The US administration has praised Pakistan’s President Pervez Musharraf for his support for the US "war on terror". More and more, observers are wondering about the US' role in Pakistan's domestic political scene.
Pakistani President Musharraf and US President Bush -- observers wonder why they're still so close
In recent days there has been a whole series of meetings between US officials and Pakistani politicians. Washington has conveyed the message that it wants President Musharraf to stay in power and indicated that they would like the new parliament, when it is formed, to co-operate with him.
But the winning parties -- the Pakistan People’s Party (PPP) and the Pakistan Muslim League-Nawaz (PML-N) -- are still in negotiation and have not laid out a clear agenda.
The US has influenced the Pakistan’s foreign policy for decades but this time observers think the US is trying to influence domestic matters more than usual.
“They have done it in the past but they have never been so openly involved in Pakistan’s domestic politics,” explained retired General Hamid Gul, the former head of the Military Intelligence Service.
“Arm-twisting, pressurising, trying to manipulate their way -- I don’t really know why they are doing it. Why are they interested in the murder of the judiciary in Pakistan? Why are they so interested that the media should remain muzzled under Musharraf and why do they want to support one man against the nation. It is a murder of a nation of one 165 million people and their wishes, their desires, their pains.”
Afghanistan and domestic matters
But Tanveer Ahmed Khan, a former ambassador to the United States, explained why the US is getting so involved:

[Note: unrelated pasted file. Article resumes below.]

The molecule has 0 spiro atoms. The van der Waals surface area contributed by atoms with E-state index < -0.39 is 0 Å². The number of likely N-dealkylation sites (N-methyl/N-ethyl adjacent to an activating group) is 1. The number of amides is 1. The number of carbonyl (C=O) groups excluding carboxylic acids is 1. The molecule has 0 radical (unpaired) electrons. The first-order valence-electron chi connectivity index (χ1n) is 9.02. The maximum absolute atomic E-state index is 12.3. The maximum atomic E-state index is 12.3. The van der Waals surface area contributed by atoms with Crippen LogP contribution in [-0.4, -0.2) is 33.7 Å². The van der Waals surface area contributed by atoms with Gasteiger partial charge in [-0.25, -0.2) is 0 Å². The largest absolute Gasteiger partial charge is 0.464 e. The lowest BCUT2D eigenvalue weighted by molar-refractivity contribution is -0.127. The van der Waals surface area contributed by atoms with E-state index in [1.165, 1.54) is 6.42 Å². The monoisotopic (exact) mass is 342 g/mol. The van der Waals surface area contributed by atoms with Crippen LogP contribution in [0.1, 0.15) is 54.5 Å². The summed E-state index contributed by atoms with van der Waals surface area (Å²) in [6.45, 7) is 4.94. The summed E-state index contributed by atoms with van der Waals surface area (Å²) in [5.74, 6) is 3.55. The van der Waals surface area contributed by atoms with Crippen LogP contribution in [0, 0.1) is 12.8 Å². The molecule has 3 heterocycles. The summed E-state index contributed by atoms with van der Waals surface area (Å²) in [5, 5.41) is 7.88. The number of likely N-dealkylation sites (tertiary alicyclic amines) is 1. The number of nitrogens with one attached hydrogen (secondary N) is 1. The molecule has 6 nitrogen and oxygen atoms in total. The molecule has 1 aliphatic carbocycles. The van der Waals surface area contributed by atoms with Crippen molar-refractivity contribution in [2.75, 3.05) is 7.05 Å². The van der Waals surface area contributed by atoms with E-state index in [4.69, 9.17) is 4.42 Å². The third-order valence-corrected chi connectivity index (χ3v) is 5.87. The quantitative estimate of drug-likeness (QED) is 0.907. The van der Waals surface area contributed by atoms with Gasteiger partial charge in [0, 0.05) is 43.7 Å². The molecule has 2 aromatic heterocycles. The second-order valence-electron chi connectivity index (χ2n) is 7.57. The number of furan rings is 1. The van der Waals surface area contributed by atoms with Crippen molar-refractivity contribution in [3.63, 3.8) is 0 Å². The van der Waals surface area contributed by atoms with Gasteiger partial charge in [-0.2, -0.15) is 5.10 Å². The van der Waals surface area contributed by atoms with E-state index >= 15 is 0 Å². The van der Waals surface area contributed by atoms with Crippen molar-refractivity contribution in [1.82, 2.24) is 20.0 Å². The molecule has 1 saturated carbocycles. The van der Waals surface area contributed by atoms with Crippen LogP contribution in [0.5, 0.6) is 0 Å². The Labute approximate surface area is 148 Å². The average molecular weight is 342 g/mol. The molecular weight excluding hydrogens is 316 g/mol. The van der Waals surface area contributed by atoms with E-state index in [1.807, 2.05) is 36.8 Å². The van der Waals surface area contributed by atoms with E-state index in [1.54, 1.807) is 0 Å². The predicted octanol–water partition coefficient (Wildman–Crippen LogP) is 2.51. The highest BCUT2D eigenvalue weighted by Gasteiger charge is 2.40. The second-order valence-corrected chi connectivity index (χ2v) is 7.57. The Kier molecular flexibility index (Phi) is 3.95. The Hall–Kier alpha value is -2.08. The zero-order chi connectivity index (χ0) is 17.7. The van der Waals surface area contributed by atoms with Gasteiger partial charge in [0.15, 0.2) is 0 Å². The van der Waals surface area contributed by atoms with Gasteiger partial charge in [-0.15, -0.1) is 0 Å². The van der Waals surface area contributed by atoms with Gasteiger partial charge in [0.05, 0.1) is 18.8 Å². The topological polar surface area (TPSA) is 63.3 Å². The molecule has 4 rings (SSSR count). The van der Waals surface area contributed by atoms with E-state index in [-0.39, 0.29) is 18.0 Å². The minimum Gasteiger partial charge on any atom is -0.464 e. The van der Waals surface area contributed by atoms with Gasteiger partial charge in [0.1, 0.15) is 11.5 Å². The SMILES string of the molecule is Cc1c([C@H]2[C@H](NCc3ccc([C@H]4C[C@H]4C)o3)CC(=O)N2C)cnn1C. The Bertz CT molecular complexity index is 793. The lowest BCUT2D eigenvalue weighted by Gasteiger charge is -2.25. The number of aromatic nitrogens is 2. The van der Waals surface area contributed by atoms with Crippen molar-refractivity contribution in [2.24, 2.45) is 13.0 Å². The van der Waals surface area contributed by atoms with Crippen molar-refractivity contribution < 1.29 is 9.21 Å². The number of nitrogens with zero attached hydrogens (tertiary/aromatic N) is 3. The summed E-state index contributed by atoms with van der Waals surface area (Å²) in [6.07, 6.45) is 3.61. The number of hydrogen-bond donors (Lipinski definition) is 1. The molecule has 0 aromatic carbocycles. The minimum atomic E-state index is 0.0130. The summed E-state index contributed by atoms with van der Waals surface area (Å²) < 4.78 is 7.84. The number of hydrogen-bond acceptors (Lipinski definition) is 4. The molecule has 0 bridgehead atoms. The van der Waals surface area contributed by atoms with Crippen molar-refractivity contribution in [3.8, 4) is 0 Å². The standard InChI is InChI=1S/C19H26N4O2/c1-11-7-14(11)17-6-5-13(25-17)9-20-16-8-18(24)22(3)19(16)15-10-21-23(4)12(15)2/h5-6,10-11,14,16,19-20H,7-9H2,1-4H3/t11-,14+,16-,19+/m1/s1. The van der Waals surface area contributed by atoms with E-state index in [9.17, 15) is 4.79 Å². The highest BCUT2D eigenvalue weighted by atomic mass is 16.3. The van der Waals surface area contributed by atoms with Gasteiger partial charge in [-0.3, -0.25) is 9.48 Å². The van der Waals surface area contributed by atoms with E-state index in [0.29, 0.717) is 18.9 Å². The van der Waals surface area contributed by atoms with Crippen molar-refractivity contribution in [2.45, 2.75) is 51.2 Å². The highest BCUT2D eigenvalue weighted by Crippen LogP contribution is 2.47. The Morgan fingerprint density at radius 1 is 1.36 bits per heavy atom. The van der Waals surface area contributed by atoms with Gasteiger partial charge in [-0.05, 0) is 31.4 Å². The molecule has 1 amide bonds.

“The reasons are two-fold: the major reason is the deteriorating situation in Afghanistan where there is a NATO force and American forces. Pakistan’s intelligence input for the struggle in Afghanistan is of vital nature.”
“The second is that the Americans have in the past one year or so (together with Britain) brokered behind-the-scene deals, which brought Benazir Bhutto back to Pakistan and which persuaded Musharraf to give up his military rank. Therefore, they feel that they are entitled to continue to take some interest.”
Insufficient political awareness
Tanveer Ahmed added that US officials did not have enough contacts with other politicians in Pakistan apart from President Musharraf and are not sufficiently aware of their policies. He thinks this could be a problem.
“The Americans are not entirely sure as to where the political parties stand on the “war on terror”. They are also not sure how far the political leaders will be able to secure the co-operation of the armed forces of Pakistan. It is a way of thinking which most of us don’t share. The “war on terror” is also Pakistan’s war -- no government in Pakistan can ignore it.”
The meetings between US and Pakistani officials are continuing as speculation rises that the two main opposition parties could form a coalition government but experts say it could days before a new parliament is formed in Pakistan.